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  • I know that the relative minor of any major scale shares all the notes of that major scale.
  • I'm also aware that the concept of relative minor seems to be useful for the purpose of soloing and improvising.

However, the two sentences above don't seem to go together. If using a relative minor of a major scale gives us exactly the same notes as we would have had if we had simply used the major scale itself, then what exactly do we gain?

  • Not sure about your second bullet point. – Tim Jun 28 '17 at 15:26
  • I haven't heard that it's helpful to think about the relative minor when soloing over a major scale. Is there something you can cite with this advice? The only way I can see this being helpful is if the soloist doesn't know the major scales or has only learned licks in the context of minor scales. – jdjazz Jun 28 '17 at 16:21
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    It's just another tool in your tool kit. It can help for modulations, it can help for solos, it can help for chord progressions... lots of things. Do not ignore learning theory - it is the most helpful thing I have learned yet. It applies to (almost) every intrument – Kolob Canyon Jun 28 '17 at 19:00
  • A scale is much more than a featureless bag of notes.You wouldn't say that English and Italian are the same even though they use (almost) the same set of letters. In the same way, A minor (natural) is very different from C major because each note fulfills a different purpose in the two contexts. – Kilian Foth Jun 30 '17 at 6:27
  • Assuming you are improvising in a band, playing in the relative minor fits just fine and adds a "colour." I learned this trick early in my musical life and use it frequently. – Eric O Jul 6 '17 at 19:29
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You're nearly correct. The natural relative minor shares all those notes. There are other minors that don't.

The concept is that any piece has a 'home' sound. Generally, in a major piece, it sounds at home - at rest - at the point where the root chord/harmonies get played.

So, considering that fact, if the piece was purposely written in the relative minor instead, 'home' would feel to be, as I said, where the root/harmony is at that point.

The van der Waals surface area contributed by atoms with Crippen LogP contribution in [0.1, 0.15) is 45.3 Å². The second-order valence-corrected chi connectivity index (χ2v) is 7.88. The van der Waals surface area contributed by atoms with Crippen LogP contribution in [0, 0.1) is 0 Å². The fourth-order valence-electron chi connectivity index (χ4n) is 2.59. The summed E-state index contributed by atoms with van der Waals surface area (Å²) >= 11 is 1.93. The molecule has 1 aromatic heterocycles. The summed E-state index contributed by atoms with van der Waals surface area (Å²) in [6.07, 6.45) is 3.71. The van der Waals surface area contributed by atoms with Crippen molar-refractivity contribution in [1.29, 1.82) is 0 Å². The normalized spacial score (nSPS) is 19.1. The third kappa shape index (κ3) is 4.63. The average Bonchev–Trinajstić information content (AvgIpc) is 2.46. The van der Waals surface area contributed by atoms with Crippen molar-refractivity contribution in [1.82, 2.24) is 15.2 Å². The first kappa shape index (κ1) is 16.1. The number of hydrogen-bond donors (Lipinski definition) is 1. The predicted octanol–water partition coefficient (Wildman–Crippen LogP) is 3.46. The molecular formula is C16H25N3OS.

A piece in C will sound at home on C. In Am, it will be there on Am.

That's one reason why the harmonic minor came about - sharpening the leading note to push better to the root.

You should also consider modes, which use those same seven notes you have in the major scale, but use another, different one as 'home'. Dorian uses the second scale degree/note, and pieces written in Dorian sound minorish, but come home on that second note. Think Irish folk songs as some examples. Check out Mixolydian mode - another folky way to play - neither major or its relative minor, albeit still using the same old seven notes.

  • As a player, knowing the relative major/minor scales sort of cuts in half the number of scale patterns and key signatures you have to know. – Todd Wilcox Jun 28 '17 at 17:30
  • @ToddWilcox - there are three (not including jazz melodic) minor patterns to know. Being aware that the natural minor pattern is the same as the relative major eliminates one pattern, which is also the same as the descending classical melodic minor. So, yes, it cuts it exactly in half. However, I suspect that far more players think in absolute terms and learn each as a separate entity. As in Dorian mode is a completely different pattern from the parent major. It's not, though; it's the same pattern starting on note two...and key sigs for minor keys - a whole new can of worms. – Tim Jun 29 '17 at 7:56